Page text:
Slap in the face: George W. Bush makes the time to honor Selma, spurned by civil rights ‘leader’

A civil rights activist said to be one of Dr. Martin Luther King Jr.’s top lieutenant refused to march with former President George W. Bush on Saturday to commemorate the 50th anniversary of the “Bloody Sunday” civil rights march in Selma, Ala.

“I refused to march because George Bush marched,” Diane Nash told NewsOne Now in an interview.

Described by NewsOne Now as a member of “King’s inner circle during some of his most significant campaigns, including Selma,” Nash took exception to Bush’s participation because she believes he condones violence.

“I think the Selma movement was about nonviolence and peace and democracy,” she said. “And George Bush stands for just the opposite, for violence and war and stolen elections.”

Bush was the only former president to attend the civil rights anniversary event. Democrat Bill Clinton, the nation’s “first black president,” was occupied with his Clinton Foundation in Miami, and fellow Democrat Jimmy Carter also had a prior engagement.

(George H.W. Bush is in ill health and was unable to attend.)

But Nash would not march with W.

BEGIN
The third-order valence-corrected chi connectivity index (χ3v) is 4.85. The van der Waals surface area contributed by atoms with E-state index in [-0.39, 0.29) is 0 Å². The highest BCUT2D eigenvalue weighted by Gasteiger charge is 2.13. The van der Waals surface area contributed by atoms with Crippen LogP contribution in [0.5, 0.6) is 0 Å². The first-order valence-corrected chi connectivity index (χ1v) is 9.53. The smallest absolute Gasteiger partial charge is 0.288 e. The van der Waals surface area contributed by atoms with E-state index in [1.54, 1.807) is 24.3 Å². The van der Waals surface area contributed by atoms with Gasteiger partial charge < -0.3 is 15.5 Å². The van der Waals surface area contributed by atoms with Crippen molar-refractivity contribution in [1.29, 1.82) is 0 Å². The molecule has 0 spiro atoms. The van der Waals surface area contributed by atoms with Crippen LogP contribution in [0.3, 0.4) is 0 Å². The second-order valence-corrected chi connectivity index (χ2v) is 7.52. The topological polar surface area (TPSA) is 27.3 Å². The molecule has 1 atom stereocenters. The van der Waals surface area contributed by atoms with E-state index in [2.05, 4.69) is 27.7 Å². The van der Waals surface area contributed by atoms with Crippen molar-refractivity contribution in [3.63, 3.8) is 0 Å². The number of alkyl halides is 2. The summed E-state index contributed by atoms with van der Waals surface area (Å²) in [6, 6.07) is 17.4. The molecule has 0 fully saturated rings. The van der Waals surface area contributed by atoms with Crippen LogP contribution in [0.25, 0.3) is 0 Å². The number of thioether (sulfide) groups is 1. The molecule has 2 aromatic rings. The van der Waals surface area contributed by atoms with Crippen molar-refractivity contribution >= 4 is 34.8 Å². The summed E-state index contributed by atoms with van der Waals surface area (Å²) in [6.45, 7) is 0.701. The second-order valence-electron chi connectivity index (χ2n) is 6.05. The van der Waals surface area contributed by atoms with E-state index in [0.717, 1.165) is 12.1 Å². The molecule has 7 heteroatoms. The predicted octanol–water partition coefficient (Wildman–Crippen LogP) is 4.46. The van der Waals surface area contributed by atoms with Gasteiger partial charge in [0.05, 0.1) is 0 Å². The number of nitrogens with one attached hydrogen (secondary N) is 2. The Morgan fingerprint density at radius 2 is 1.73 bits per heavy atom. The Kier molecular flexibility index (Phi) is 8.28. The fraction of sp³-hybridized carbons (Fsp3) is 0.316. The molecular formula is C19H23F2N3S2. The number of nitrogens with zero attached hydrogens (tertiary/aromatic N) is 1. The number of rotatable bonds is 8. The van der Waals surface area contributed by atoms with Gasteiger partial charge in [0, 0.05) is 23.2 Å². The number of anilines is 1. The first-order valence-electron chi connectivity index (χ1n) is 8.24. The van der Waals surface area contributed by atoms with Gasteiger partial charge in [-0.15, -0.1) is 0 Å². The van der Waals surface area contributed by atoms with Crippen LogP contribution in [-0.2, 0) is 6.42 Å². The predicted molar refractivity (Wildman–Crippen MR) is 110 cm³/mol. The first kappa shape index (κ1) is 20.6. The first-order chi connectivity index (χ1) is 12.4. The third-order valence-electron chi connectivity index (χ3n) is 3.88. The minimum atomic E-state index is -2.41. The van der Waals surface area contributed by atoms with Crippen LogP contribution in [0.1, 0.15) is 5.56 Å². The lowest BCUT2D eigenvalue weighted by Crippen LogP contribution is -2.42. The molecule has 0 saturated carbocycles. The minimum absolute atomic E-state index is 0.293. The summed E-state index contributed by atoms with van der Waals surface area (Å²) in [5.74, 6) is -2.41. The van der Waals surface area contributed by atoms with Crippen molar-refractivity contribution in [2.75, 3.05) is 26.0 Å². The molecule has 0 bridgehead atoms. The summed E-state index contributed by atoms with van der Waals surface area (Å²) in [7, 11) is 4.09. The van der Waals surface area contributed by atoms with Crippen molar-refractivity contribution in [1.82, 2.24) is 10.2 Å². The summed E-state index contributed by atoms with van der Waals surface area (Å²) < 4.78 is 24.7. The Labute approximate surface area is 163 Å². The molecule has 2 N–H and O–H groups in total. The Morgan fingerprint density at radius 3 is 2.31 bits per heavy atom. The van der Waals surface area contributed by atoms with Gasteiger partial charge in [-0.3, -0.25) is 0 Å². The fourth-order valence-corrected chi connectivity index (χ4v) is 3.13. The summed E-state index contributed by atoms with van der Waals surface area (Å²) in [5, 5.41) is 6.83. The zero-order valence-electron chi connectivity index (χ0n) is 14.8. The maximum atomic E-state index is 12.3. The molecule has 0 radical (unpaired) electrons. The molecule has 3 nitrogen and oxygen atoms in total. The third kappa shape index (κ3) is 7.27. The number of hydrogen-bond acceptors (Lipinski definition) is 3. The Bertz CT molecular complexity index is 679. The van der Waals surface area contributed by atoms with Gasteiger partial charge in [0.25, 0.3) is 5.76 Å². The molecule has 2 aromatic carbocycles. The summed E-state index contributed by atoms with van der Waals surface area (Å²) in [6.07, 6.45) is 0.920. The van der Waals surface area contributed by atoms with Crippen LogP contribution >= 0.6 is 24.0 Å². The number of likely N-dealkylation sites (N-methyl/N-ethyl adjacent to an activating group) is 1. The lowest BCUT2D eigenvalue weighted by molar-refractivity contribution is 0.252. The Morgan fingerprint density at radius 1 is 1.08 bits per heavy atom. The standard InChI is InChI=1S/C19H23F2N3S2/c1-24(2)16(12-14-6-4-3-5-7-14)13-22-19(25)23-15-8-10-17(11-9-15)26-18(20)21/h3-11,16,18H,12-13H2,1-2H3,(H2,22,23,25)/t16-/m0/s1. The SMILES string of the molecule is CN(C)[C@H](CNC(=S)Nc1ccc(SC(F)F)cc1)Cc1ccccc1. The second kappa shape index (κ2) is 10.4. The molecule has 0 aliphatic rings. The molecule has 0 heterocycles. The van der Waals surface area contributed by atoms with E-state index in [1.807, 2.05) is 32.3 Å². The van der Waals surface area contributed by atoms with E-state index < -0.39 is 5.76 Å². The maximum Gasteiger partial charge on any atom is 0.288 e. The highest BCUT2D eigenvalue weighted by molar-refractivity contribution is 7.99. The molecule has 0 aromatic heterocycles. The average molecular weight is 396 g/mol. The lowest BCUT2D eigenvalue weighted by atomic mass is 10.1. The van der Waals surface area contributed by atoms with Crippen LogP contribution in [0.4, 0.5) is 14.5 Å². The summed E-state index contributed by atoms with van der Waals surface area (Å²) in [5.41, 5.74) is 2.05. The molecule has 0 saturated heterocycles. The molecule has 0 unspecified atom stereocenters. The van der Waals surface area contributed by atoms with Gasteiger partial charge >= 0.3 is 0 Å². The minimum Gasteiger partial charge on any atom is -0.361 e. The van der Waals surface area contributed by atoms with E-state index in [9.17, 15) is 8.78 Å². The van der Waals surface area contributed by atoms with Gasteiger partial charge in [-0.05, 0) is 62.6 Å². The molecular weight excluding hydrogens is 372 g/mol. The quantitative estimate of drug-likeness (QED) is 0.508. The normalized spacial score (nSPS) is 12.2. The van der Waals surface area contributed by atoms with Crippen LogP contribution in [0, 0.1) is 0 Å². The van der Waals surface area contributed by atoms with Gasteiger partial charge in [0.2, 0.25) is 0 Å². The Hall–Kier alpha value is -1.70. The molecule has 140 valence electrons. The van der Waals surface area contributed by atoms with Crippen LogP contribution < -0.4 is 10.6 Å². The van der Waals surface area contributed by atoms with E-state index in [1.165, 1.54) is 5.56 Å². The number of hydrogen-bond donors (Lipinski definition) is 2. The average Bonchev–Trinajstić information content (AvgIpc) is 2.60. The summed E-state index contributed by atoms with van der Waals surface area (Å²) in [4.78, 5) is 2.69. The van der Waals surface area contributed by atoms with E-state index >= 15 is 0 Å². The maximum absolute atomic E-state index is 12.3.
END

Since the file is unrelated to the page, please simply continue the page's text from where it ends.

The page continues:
Interestingly, she did not voice similar concerns about President Obama, who was also present Saturday, even though the number of estimated deaths from drone strikes under his administration is more than four times what it was during the Bush administration, according to CNN.

Perhaps she has evolved from King’s vision of judging people by the content of their character to simply relying on the color of their skin.

Nevertheless, Nash said Saturday’s ceremony “was not an appropriate event” for Bush, in part because he “had people tortured.”

“I did not wish to be part of something that included him,” she continued. “I think George Bush’s presence is really an insult to me and people who do believe in non-violence.”

Barack Obama excluded, of course.

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